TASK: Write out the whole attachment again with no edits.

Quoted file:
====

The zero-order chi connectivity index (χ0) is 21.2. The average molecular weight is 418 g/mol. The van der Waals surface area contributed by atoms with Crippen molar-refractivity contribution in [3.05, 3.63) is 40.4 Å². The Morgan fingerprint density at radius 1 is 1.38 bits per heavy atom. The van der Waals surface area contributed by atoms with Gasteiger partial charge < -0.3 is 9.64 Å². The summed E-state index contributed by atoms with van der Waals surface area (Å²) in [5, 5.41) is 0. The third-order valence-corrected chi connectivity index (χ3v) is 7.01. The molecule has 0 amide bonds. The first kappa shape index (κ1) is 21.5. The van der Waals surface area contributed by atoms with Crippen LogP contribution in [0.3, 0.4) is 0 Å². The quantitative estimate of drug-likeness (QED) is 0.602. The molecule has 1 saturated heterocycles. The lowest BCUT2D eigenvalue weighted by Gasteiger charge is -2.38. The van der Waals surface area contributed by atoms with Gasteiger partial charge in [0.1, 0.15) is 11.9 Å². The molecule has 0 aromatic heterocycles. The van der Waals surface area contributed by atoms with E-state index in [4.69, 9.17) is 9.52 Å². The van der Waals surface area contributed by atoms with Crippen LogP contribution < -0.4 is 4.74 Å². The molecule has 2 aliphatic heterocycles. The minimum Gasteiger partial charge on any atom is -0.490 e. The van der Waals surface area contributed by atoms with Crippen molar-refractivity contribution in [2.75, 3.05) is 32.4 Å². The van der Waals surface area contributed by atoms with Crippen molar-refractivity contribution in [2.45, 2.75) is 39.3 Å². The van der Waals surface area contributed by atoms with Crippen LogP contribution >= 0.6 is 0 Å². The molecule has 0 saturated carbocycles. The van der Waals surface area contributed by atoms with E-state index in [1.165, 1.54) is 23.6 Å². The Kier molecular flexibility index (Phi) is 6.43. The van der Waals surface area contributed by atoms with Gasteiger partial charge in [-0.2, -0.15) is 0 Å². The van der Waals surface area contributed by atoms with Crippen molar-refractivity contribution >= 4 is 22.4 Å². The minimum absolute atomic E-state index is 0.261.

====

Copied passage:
The zero-order chi connectivity index (χ0) is 21.2. The average molecular weight is 418 g/mol. The van der Waals surface area contributed by atoms with Crippen molar-refractivity contribution in [3.05, 3.63) is 40.4 Å². The Morgan fingerprint density at radius 1 is 1.38 bits per heavy atom. The van der Waals surface area contributed by atoms with Gasteiger partial charge < -0.3 is 9.64 Å². The summed E-state index contributed by atoms with van der Waals surface area (Å²) in [5, 5.41) is 0. The third-order valence-corrected chi connectivity index (χ3v) is 7.01. The molecule has 0 amide bonds. The first kappa shape index (κ1) is 21.5. The van der Waals surface area contributed by atoms with Crippen LogP contribution in [0.3, 0.4) is 0 Å². The quantitative estimate of drug-likeness (QED) is 0.602. The molecule has 1 saturated heterocycles. The lowest BCUT2D eigenvalue weighted by Gasteiger charge is -2.38. The van der Waals surface area contributed by atoms with Gasteiger partial charge in [0.1, 0.15) is 11.9 Å². The molecule has 0 aromatic heterocycles. The van der Waals surface area contributed by atoms with E-state index in [4.69, 9.17) is 9.52 Å². The van der Waals surface area contributed by atoms with Crippen LogP contribution < -0.4 is 4.74 Å². The molecule has 2 aliphatic heterocycles. The minimum Gasteiger partial charge on any atom is -0.490 e. The van der Waals surface area contributed by atoms with Crippen molar-refractivity contribution in [2.75, 3.05) is 32.4 Å². The van der Waals surface area contributed by atoms with Crippen molar-refractivity contribution in [2.45, 2.75) is 39.3 Å². The van der Waals surface area contributed by atoms with Crippen LogP contribution >= 0.6 is 0 Å². The molecule has 0 saturated carbocycles. The van der Waals surface area contributed by atoms with E-state index in [1.165, 1.54) is 23.6 Å². The Kier molecular flexibility index (Phi) is 6.43. The van der Waals surface area contributed by atoms with Gasteiger partial charge in [-0.2, -0.15) is 0 Å². The van der Waals surface area contributed by atoms with Crippen molar-refractivity contribution >= 4 is 22.4 Å². The minimum absolute atomic E-state index is 0.261.